Hand Tools for Boat Building. . .

This section of the website is not to tell our clients what tools they should or shouldn't have, its is simply a guide to show prospective builders what type of handtools shipwrights like to have in their toolbox. For a more general explanation of the tools of boat building there is already very many good publications available. In the article below we also explain why some handtools are better than others for their required purpose. We have not bothered to include the standard tools such as hammers, chisels screwdrivers, pliers etc as I'm sure if you're about to build a boat you will already own these tools and know how to use them.

The first advice I would like to offer is to remind builders that safety whilst boat building is a prime objective. To that end it is very wise to protect ones ears with a quality set of ear muffs or as many builders do, wear an insertable pair of soft earplugs, available from the chemist. Always wear safety glasses or a face shield when using any power tools, eyes are irreplaceable and you will need them to steer your new boat.
Soft gloves are also recommended as well as a large supply of disposable plastic gloves for working with resin. To protect your lungs I thoroughly recommend the Sundstrom brand of face masks. They have a large replaceable filter and you can even attach carbon filters for spray painting. Available at Panel supply shops. Remember to replace filter cartridges at least weekly.
A lot has been written about fairing boards and how to make them. I would like to offer that it is much easier and usually more productive to purchase a couple of Velcro hook back, fairing boards from 3M. With the new e-series vessels the planking is usually very fair right from the outset therefore the old 6ft long two handed torture boards are simply not needed. These two boards pictured have been used to fair two boats. Australian made velcro backed 40grit sandpaper is the paper to use.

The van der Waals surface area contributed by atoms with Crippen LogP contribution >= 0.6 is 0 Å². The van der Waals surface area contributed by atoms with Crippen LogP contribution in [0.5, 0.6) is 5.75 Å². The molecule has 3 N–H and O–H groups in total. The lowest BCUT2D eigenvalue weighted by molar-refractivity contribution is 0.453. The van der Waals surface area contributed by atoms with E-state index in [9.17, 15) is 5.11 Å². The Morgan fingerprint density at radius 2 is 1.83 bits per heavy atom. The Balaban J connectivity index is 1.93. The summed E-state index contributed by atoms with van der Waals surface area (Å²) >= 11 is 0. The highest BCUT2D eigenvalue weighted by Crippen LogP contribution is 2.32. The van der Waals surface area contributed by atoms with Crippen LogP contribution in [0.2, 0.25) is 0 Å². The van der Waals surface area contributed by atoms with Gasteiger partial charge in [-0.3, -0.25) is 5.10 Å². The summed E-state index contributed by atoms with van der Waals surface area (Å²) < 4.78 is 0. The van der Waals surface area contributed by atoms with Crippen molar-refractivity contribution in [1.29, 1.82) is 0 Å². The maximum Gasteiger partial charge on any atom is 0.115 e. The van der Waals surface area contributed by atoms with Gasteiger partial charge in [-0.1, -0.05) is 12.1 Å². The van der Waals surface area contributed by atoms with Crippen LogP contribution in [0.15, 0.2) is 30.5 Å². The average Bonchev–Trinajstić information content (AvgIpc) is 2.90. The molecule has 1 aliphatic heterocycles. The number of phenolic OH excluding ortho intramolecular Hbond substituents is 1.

For fairing and sanding in carved areas like beside the wingdeck stringers etc. We use fairing blocks carved from a piece of high density foam, any shape can be made to suit the job in hand. The best power tool for this job would be an oscillating orbital sander such as those made by Festo or Dewalt.
A quick note on sliding clamps, many builders will own the old fashioned G clamps as has been used for centuries. A much better clamp for building are the sliding sash clamp style. They are very inexpensive and in most sheds its impossible to have too many of them. Used for a miriad of purposes in clamping various components whilst waiting for your glue to dry. At least twenty of various sizes would be useful.
It is very important that vessel construction is begun with a high quality level. If your existing level is not within 1 millimetre accuracy then ditch it and buy a new Stabila 1200 long level. The 1800 long model though expensive is excellent for leveling frames and other flat panels. The budget handy man models are not suitable for boat building. A short 600mm is also handy.

A few items to the left that shipwrights find useful. Top a 1000mm steel ruler, excellent for measuring, marking and scribing.
Middle a medium size steel carpenters square, used for keeping everthing at 90 Degrees. Three the smaller square is useful for those harder to get at spaces.


A small block plane is useful for working with the Composite panels, it is generally easier to use than a normal carpenters hand plane. however the carpenter's plane is the one to use when working with timber trim in the final fitout. A quick note the block plane is also great for putting an Arise on Perpex when you come to the window stage..

The pages below relate to the newer range of steel fastners and self drilling screws.
To the left are self drilling coach srews with either a hex or an allen key head. These heavy duty fastners are great for constructing the Strongback. They have the advantage of self drilling as well as being able to be driven with a battery drill or screw (tek) gun.

To the left you will see a picture of our preferred fastns for construction. They have a phillips no2 star head and a smooth shank with sharp threads and a needle point. The one third smooothshank is excellent for clamping purposes as the screw pulls up hard on the substrate without the top thread acting to seperate the top panels being joined. This type of screw will hold well into the foam cores of duflex as well as being a good MDF screw. Often sold as plasterer's drywall screws in various lengths.
Screws to the left are another type of needle point screw available. There is a huge variety of this type of screw now available. Try and avoid the very cheap screws as the heads twist off on a regular basis its often very hard to dig out the steel shank. Never leave any of these screws buried anywhere in your boat construction. If that's absolutely necessary and it shouldnt be, then use a stainless steel variety
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